Inside Science: Scientists Consider New Ways to Diagnose, Treat Depression
Depression affects hundreds of millions of people worldwide, yet treatment options are limited and basic questions about the root cause of the disease remain.
During a press conference at Neuroscience 2013, a team of scientists described recent studies pointing to differences in the brains and bodies of individuals with depression, and possible interventions to treat the disease and related mood disorders. The event was moderated by Lisa Monteggia of the University of Texas Southwestern Medical Center.
Manipulating Immune Response Changes Response to Stress
Although numerous studies suggest stress precipitates depression, individual response to stress can vary greatly. Understanding the molecular basis of susceptibility and resilience to stress may offer key insights into the pathology of depression.
Interested in how molecules in the body differ in those more and less susceptible to stress, press conference presenter Georgia Hodes of Icahn School of Medicine at Mt. Sinai in New York exposed mice to a social defeat test. In this test, a small mouse is repeatedly placed into the home cage of a larger, more aggressive mouse, where it is quickly defeated. After repeated exposure to this test, some mice begin to display depressive-like behaviors. Analysis of blood collected at the beginning of the study showed that the mice displaying depressive-like behaviors after social stress (stress-susceptible) had more circulating white blood cells (WBCs) than the unaffected (stress-resilient) mice even before the social stress test. Their WBCs also released more of the pro-inflammatory cytokine interleukin 6 (IL-6) when stimulated with lipopolysaccharide.
Hodes and her colleagues then irradiated the peripheral immune system of naive mice, destroying the animals’ immune cells, and replaced them with immune cells from stress-susceptible or control donors via a bone marrow transplant. The bone marrow from susceptible mice elevated the animals’ WBCs and, after exposure to a stress paradigm, led the animals to develop depressive-like behaviors. Conversely, mice that received a bone marrow transplant containing immune cells lacking IL-6 showed resistance to stress when exposed to the social defeat stress.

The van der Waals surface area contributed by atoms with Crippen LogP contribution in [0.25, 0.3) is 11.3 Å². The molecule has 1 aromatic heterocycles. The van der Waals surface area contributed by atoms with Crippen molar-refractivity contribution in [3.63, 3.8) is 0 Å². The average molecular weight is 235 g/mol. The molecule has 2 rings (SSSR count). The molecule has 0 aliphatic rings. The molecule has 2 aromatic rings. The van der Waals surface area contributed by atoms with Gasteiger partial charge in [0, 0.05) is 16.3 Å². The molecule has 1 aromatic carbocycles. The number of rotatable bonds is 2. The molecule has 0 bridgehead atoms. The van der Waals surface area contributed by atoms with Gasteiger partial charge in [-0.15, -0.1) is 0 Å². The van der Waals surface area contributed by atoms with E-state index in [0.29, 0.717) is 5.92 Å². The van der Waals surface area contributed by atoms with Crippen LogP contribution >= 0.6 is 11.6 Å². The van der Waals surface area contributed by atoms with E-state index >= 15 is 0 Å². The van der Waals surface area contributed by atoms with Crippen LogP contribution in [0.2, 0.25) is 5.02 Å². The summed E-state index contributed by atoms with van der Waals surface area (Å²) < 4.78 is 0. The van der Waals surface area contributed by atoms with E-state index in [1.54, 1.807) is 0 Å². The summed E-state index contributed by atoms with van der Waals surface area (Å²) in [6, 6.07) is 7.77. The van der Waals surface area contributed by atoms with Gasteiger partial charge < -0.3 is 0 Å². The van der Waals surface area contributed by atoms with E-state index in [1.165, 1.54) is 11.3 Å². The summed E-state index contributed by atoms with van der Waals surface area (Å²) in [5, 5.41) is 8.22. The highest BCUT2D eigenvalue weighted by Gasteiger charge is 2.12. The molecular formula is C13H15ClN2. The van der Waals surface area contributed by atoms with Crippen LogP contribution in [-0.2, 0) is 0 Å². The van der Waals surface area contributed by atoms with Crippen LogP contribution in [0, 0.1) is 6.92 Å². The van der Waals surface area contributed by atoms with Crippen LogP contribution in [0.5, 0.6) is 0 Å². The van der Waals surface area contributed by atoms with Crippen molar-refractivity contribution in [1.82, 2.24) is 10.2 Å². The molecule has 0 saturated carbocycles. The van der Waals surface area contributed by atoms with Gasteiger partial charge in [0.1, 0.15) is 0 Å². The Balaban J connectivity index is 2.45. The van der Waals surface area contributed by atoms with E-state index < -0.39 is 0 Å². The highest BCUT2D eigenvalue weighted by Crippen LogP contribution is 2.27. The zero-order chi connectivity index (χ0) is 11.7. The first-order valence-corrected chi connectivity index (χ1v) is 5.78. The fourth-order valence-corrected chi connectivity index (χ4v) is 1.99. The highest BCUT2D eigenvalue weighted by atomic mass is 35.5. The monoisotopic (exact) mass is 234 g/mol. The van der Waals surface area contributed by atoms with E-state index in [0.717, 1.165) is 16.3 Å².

“These findings show that the peripheral immune system can actually predate and predict depression-associated behaviors,” Hodes said.
MicroRNAs Change after Stressful Events
Press conference presenter Karen Scott, a postdoctoral fellow in the laboratory of John Cryan at University College Cork in Ireland, is also interested in stress sensitivity and stress resistance. Scott described her work tracking molecular changes following a stressful event.
Scott measured changes in microRNA (miRNA) levels in the hippocampus of two strains of mice (stress-sensitive BALB/c and stress-resistant C57BL/6J) following 10 days of exposure to the social defeat test. miRNA are tiny snippets of messenger RNA that block or degrade other RNA messages. Following stress, expression of miR-16 — which has been implicated in the development of depression — was elevated in BALB/c mice. Conversely, C57BL/6J showed higher levels of miR-34c.
“These studies show that there is a correlation between behavioral and physiological responses to social defeat,” Scott said. However, she noted, future studies will need to explore whether manipulating miRNAs in the brain can alter symptoms of depression.
Nicotinic Receptor Could Provide Target for Antidepressant Treatment
To better understand the brain changes associated with depression and ways to alleviate symptoms of the disease, some scientists are interested in the overlap between depression and other chronic disorders. Press conference presenter Yann Mineur of Yale University described his work exploring the relationship between depression and chronic tobacco use.